Ideas in this lesson are based on

Stacking Bricks by Mark Duncan.

Prior to this lesson, students were already familiar with simple functions such as this one with the flower petals.

They knew how to generate t-charts and look for the rule. In this case, they were able to see a pattern of adding 7 or multiplying the number of flowers times 7 to determine the total number of petals.

They also understood how to write this as an equation,

*y*(number of petals) = 7

*n*(7 times the number of flowers).

To motivate my students and to connect mathematics with the real world, I showed them this photo of the Ennis House in Los Angeles. The home was designed in 1923 by Frank Lloyd Wright and has an interesting brickwork pattern.

Next, I told my students they had just been hired as brick masons, and needed to determine how many bricks they needed at the job construction site.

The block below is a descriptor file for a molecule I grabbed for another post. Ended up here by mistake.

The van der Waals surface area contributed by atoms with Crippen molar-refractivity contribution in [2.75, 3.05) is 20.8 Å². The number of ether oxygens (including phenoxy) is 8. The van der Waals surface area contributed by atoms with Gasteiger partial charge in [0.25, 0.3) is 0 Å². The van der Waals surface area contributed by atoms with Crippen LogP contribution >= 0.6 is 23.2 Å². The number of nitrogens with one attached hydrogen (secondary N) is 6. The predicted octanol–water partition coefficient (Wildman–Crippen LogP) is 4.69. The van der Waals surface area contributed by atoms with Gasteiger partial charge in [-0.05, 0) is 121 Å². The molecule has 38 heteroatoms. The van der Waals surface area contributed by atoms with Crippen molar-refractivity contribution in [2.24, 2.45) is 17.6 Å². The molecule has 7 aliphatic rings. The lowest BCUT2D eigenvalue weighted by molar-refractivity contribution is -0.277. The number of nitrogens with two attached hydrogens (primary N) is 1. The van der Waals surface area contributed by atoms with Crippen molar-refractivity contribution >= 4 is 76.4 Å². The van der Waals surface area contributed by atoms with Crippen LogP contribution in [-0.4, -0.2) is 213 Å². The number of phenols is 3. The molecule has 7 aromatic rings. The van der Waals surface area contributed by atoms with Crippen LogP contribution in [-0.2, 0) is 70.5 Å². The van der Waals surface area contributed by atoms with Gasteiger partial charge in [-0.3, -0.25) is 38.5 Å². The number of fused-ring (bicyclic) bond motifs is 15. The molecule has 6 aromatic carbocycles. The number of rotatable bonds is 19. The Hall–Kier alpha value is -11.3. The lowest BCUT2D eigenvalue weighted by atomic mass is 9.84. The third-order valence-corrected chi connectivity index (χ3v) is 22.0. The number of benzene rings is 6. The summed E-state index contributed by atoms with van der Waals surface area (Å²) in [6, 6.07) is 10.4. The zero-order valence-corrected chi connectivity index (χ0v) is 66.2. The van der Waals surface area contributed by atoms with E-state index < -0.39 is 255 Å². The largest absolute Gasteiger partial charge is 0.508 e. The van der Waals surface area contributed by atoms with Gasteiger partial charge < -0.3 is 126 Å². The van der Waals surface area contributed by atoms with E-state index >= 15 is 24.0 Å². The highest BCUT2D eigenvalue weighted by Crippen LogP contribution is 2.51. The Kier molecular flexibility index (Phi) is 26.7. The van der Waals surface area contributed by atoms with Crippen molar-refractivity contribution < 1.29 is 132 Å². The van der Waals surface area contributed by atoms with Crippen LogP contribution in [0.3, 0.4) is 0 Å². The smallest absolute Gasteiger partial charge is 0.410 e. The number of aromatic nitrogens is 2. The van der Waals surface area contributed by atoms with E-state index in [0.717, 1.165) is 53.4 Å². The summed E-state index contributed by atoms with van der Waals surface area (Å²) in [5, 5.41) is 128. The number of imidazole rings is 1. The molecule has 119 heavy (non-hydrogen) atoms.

Using snap cubes, the students constructed each stage of the brick pattern and recorded this information on their t-charts.

They drew the brick pattern on their papers, created ordered pairs, and starting graphing it.

Great job, Alejandra! I like how you showed the pattern of "up 3, over 1." This represents the rate of change and 3/1 = 3, so each time you go up on your graph you are increasing the amount of bricks by three.

Where should the graph cross the

*y*-axis?

What do you think the "plus one" in your formula means? Look at your brick pattern again. What did you start with?

At the close of the lesson, various groups presented their ideas and discussed the patterns they found.

Then I reinforced these concepts by having several come up and review ideas from our Gates and Fences lesson.

Excellent job everyone! :)

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